You Don’t Need An Antivirus With Windows 8

With Windows 8 out a lot of users are wondering whether they need antivirus with Windows 8, or if they need to pay for an antivirus, or do something else entirely. In my opinion if you’ve been paying for an antivirus for Windows XP, Vista, or 7, you can consider cancelling that next subscription if you’re moving to 8. In my last post about Windows 8 security I glazed over Microsoft Security Essentials and I wouldn’t call what I said ‘positive.’ For my quick non-security oriented review of Windows 8 Release Preview click here.

This post will highlight why MSE is the type of antivirus a consumer needs and why it might be the right choice for Windows 8 users.

Microsoft Is Best Suited For The Job

The fact is that Microsoft created Windows. It’s a closed source project and antivirus companies spend a ton of money just trying to figure it out. Microsoft has a massive advantage here. They know what their code is like, they know where there’s most likely to be a hole, they have the ability to “tap” systems with crash reports or opt-in data collection on a level no antivirus company can ever match. They simply have the most data.

The fact that only Microsoft has access to the source code is one major reason why you should be trusting them to secure your system.

Years Of Practice

We’re a long way away from Windows XP. Windows is not so full of holes as it used to be, Vista brought many security mitigation techniques and a new MAC system to the operating system and Windows 8 expands further on that with new techniques and a new MAC system.

The Windows system has been hacked and torn apart for years and Microsoft has not sat idly by. The company has created new tools such as EMET, which are very effective at what they do. They’ve seriously improved their patch response time and there simply is no comparison between Windows 8 security and Windows XP.

Microsoft has seen years of malware. They know what they’re up against and at this point you’d better believe they know a few ways to fight back.

Reinforced Throughout The Operating System

Microsoft has made it clear that Microsoft Security Essentials is just one layer. Windows 8 also includes SmartScreen, a reputation based heuristics filter that acts system wide to inform and protect users from unknown files that are potentially dangerous. The focus of SmartScreen is on 0day malware and samples that an antivirus might normally not catch.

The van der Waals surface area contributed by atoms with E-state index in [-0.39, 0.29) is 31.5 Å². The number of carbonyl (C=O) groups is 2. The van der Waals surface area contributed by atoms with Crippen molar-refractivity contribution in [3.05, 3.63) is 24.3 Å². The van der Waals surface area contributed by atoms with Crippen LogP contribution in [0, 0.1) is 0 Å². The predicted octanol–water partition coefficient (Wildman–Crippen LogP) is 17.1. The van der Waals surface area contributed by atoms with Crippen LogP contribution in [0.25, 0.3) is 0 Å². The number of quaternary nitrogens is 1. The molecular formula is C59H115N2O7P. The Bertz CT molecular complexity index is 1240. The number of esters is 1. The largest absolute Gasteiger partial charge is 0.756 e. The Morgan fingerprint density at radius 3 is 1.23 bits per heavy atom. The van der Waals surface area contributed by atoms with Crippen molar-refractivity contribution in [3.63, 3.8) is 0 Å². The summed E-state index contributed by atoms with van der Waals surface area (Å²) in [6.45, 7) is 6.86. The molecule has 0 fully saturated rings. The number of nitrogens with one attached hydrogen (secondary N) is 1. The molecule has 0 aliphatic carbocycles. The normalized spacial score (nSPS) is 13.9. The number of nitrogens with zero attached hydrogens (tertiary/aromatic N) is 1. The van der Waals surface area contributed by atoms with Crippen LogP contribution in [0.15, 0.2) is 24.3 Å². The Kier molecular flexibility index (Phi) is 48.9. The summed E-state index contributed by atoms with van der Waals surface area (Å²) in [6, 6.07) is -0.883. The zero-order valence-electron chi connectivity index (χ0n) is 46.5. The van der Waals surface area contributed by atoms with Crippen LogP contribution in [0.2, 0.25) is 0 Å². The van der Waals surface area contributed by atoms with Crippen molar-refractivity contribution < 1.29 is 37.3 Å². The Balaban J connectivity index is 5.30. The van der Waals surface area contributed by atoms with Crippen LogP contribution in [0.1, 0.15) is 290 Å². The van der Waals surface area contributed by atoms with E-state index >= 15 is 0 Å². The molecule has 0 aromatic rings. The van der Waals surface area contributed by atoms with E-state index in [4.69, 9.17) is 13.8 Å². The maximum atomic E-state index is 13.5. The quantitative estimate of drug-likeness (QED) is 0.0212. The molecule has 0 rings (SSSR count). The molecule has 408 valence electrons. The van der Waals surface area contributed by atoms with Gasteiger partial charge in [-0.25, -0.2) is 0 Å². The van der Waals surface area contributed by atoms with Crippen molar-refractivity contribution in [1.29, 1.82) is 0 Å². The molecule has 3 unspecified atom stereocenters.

Where MSE stops SmartScreen begins, picking up slack. Antiviruses are inhibited by their inability to deal with the unknown, something that they will always struggle with. SmartScreen aims to specifically deal with the unknown using heuristics based on file reputation. File reputation essentially checks how “popular” the file is – how many systems it’s been seen on. Only a major company could pull off something like this and Microsoft is absolutely the best company for it – no antivirus can be installed on more Windows systems than exist.

Windows 8 Was Built With MSE In Mind

The fact is that Microsoft didn’t built Windows 8 thinking “let’s create a system that works great with Sophos and Mcafee” they built a system to work with MSE and they built MSE to work with the system. Layered security means understanding which layers are important and which needs to be covered, having full control over every layer leads to a potentially more secure system.

Consistent Heuristic Scores And Low False Positives “grades” antivirus software and Microsoft Security Essentials does fairly well. It’s not amazing but it’s not terrible, and that’s fine because it’s reinforced by other areas of Windows. What it is, consistently, is quiet. Heuristics is basically a way of “guessing” something – you use heuristics for spam filters, antivirus, language analysis, anything where you need to guess. Naturally this is going to lead to wrong guesses and in an antiviruses case that’s a false positive. MSE has very few false positives, often the lowest or second lowest compared to other antiviruses. Almost all of the antiviruses that get higher heuristic detection scores also have tons of false positives (you can see the correlation) and I think that having few false positives is just as important as having high detection rates.

If my AV is constantly telling me that files that I know are good are actually bad I won’t trust it. And when the time comes and the file I think is good is actually bad and my AV alerts me I simple won’t believe it. We’re all familiar with The Boy Who Cried Wolf, same principal here.